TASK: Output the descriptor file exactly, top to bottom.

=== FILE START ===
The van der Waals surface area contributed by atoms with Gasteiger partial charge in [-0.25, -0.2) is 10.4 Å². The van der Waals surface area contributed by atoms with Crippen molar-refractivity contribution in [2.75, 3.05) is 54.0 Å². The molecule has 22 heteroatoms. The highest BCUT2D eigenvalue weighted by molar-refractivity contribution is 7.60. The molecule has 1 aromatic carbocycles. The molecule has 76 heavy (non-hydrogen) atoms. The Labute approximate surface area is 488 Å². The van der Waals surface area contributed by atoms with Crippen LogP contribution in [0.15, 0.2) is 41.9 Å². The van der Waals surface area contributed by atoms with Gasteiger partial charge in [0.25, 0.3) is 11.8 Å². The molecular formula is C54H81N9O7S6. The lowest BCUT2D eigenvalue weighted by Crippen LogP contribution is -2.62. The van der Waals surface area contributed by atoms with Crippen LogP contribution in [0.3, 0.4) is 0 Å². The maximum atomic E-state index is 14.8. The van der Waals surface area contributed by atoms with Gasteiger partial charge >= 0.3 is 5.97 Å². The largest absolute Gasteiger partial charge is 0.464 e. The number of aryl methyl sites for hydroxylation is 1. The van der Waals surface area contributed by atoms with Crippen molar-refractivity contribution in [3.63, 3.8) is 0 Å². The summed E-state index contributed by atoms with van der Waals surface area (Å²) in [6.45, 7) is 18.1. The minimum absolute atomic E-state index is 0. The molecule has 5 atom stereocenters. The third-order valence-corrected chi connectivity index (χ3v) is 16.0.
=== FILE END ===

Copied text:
The van der Waals surface area contributed by atoms with Gasteiger partial charge in [-0.25, -0.2) is 10.4 Å². The van der Waals surface area contributed by atoms with Crippen molar-refractivity contribution in [2.75, 3.05) is 54.0 Å². The molecule has 22 heteroatoms. The highest BCUT2D eigenvalue weighted by molar-refractivity contribution is 7.60. The molecule has 1 aromatic carbocycles. The molecule has 76 heavy (non-hydrogen) atoms. The Labute approximate surface area is 488 Å². The van der Waals surface area contributed by atoms with Crippen LogP contribution in [0.15, 0.2) is 41.9 Å². The van der Waals surface area contributed by atoms with Gasteiger partial charge in [0.25, 0.3) is 11.8 Å². The molecular formula is C54H81N9O7S6. The lowest BCUT2D eigenvalue weighted by Crippen LogP contribution is -2.62. The van der Waals surface area contributed by atoms with Crippen LogP contribution in [0.3, 0.4) is 0 Å². The maximum atomic E-state index is 14.8. The van der Waals surface area contributed by atoms with Gasteiger partial charge >= 0.3 is 5.97 Å². The largest absolute Gasteiger partial charge is 0.464 e. The number of aryl methyl sites for hydroxylation is 1. The van der Waals surface area contributed by atoms with Crippen molar-refractivity contribution in [3.63, 3.8) is 0 Å². The summed E-state index contributed by atoms with van der Waals surface area (Å²) in [6.45, 7) is 18.1. The minimum absolute atomic E-state index is 0. The molecule has 5 atom stereocenters. The third-order valence-corrected chi connectivity index (χ3v) is 16.0.